Category Archives: Blogs of Special Note

Chuck Jones on What Makes a Comedian Funny

Many thanks to the editors at BigThink.com and to Patrick Allan at LifeHacker.com for sharing this terrific story and quote from Chuck Jones!

CJ Photo 1 72 dpi

From BigThink.com:

Chuck Jones (1912-2002) was an American animator, cartoonist, and director of animated films. His most famous work consisted of numerous Looney Tunes and Merry Melodies shorts for Warner Brothers featuring characters such as Bugs Bunny, Daffy Duck, Porky Pig, Wile E. Coyote, and others. Jones was nominated for eight Oscars, won three, and was awarded an honorary statuette in 1996. Robin Williams called Jones “the Orson Welles of cartoons.”

Many luminaries of humor peddle varying definitions of comedy. Jones’ stance was that comedians are funny people who do funny things against a backdrop of relative normality.

“A comedian is not a person who opens a funny door — he’s the person who opens a door funny.” [Wikiquote]

Source: “The Art of Chuck Jones: John Lewell Interviews the Veteran Hollywood Animator [1982],” in Animation – Art and Industry, ed. Maureen Furniss (John Libby Publishing Ltd., 2009), 134.

From Patrick Allan writing at LifeHacker.com:

Having a good sense of humor can make you more charismatic and become the type of person people like to be around. Being funny isn’t always easy, however, and legendary animator Chuck Jones believes the main ingredient is how you say or do something—not what you say or do.

Chuck Jones—most known for his animation and direction on Looney Tunes—has been nominated for eight Academy Awards and received four for his cartoon work. Needless to say, Jones—who passed away in 2002—knew comedy pretty darn well. Jones believed there was a secret to it all:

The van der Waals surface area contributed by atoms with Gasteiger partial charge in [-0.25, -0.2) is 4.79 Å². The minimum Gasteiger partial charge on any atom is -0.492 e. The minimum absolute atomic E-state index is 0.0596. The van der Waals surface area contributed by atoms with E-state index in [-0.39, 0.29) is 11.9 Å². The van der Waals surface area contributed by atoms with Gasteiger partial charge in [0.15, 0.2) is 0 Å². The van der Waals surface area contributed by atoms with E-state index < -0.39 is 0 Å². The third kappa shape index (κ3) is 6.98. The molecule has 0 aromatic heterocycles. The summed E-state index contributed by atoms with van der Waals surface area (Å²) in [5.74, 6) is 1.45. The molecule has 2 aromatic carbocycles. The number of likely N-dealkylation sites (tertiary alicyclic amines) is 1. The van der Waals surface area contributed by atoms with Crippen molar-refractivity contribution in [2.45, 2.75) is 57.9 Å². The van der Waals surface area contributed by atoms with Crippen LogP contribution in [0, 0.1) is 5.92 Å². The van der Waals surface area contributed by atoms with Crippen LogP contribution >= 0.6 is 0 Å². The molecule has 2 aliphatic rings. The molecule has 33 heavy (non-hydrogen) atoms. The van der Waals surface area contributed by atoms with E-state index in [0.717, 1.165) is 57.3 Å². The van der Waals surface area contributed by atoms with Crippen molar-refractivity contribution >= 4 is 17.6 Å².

“A comedian is not a person who opens a funny door — he’s the person who opens a door funny.”

Ever tried to listen to someone repeat a stand-up comedian’s joke? It’s amazing how unfunny it can be. So as you work on your jokes and humorous conversation, remember that you don’t need to stress about material. Instead think of ways to be funny without relying on a “funny door.” Of course, you don’t want to be all jokes all the time, but a sense of humor can get you a lot farther than you think.

Chuck Jones in the News–Recent Press

Sabeena Khosla writes in the online magazine, “Highbrow”, about Chuck Jones and the exhibit “What’s Up, Doc? — The Animated Art of Chuck Jones” currently on view at the Museum of the Moving Image in Astoria, NY. Read the article here.

In the online blog, “War is Boring” Steve Weintz writes about the professional and personal relationship of Ted Geisel, AKA Dr. Seuss, and Chuck Jones. You can read it here.

Key Master set-up from "Dr. Seuss' How the Grinch Stole Christmas", 1966.

Key Master set-up from “Dr. Seuss’ How the Grinch Stole Christmas”, 1966.

Animators & Mirrors

Found this at EliseMerand.tumblr.com and thought it was too good not to share with you. You’ve probably wondered where an animator gets those facial expressions, you know, the ones that just seem so extreme. Well, now, we have the answer! They looked in the mirror! Take a gander at these terrific animators and their reflections vs. their drawings.

Ken Harris at Warner Bros. (the Chuck Jones Unit)